This report describes the U.S. Department of Energy’s HydroPASSAGE project efforts to develop and collect biological response models for integration into the Biological Performance Assessment (BioPA) toolset and the Hydropower Biological Evaluation Toolset (HBET). These models help understand how fish are likely to respond during dam passage when exposed to hydraulic and physical stressors associated with turbines and other hydropower structures.
When fish pass through hydropower facilities, they may encounter several stressors, of which the three most common are collision, rapid decompression, and fluid shear. Specialized equipment has been used to develop 99 biological response models for exposure to blade strike, rapid decompression, or fluid shear. The models were gathered from the literature or developed as part of this effort and include models for 31 different species of fish that have various predicted endpoints (i.e., injury or mortality). Among these models, considerable variation in susceptibility to the stressors has been observed from one species to another, and a species’ susceptibility to one stressor does not necessarily indicate similar susceptibility to another. Although several species have been examined, it is still unclear how many other species, which may have different morphological traits, may respond to these stressors, so further examination of the different species is needed.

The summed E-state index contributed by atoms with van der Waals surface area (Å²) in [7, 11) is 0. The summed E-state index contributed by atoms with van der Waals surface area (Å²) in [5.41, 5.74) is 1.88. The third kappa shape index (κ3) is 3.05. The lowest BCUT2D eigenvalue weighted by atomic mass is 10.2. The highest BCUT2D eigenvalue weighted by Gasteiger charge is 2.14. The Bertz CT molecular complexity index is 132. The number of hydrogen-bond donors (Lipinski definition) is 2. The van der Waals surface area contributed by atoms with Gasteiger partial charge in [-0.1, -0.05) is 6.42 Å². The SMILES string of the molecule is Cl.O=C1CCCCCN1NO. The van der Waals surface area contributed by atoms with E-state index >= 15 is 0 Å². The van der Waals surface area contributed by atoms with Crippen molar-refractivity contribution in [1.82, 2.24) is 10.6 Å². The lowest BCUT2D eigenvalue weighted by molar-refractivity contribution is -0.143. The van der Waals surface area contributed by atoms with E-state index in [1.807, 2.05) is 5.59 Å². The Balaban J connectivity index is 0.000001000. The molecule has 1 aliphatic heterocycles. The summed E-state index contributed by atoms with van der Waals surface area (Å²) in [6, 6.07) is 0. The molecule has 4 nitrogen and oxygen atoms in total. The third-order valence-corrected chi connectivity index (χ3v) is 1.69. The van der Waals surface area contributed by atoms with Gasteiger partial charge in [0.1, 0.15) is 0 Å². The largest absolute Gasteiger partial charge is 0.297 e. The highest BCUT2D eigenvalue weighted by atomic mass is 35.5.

These models can and have been applied in several different cases, often using the BioPA toolset and HBET, to better understand the potential for injury and mortality that may occur during fish passage at hydropower facilities, including specific applications, such as turbine replacement, the installation of new turbines, or changing operations of currently installed turbines. As hydropower is continually developed to meet the electricity needs of society, tools such as HBET and BioPA, used with the integrated biological response models, will aid in the development of technologies and strategies that avoid, minimize, mitigate, or manage environmental effects.
Published: January 6, 2022
Pflugrath B.D., R. Saylor, K.M. Engbrecht, R.P. Mueller, J.R. Stephenson, M. Bevelhimer, and B.M. Pracheil, et al. 2021.Biological Response Models: Predicting Injury and Mortality of Fish During Downstream Passage through Hydropower Facilities.PNNL-30893. Richland, WA: Pacific Northwest National Laboratory.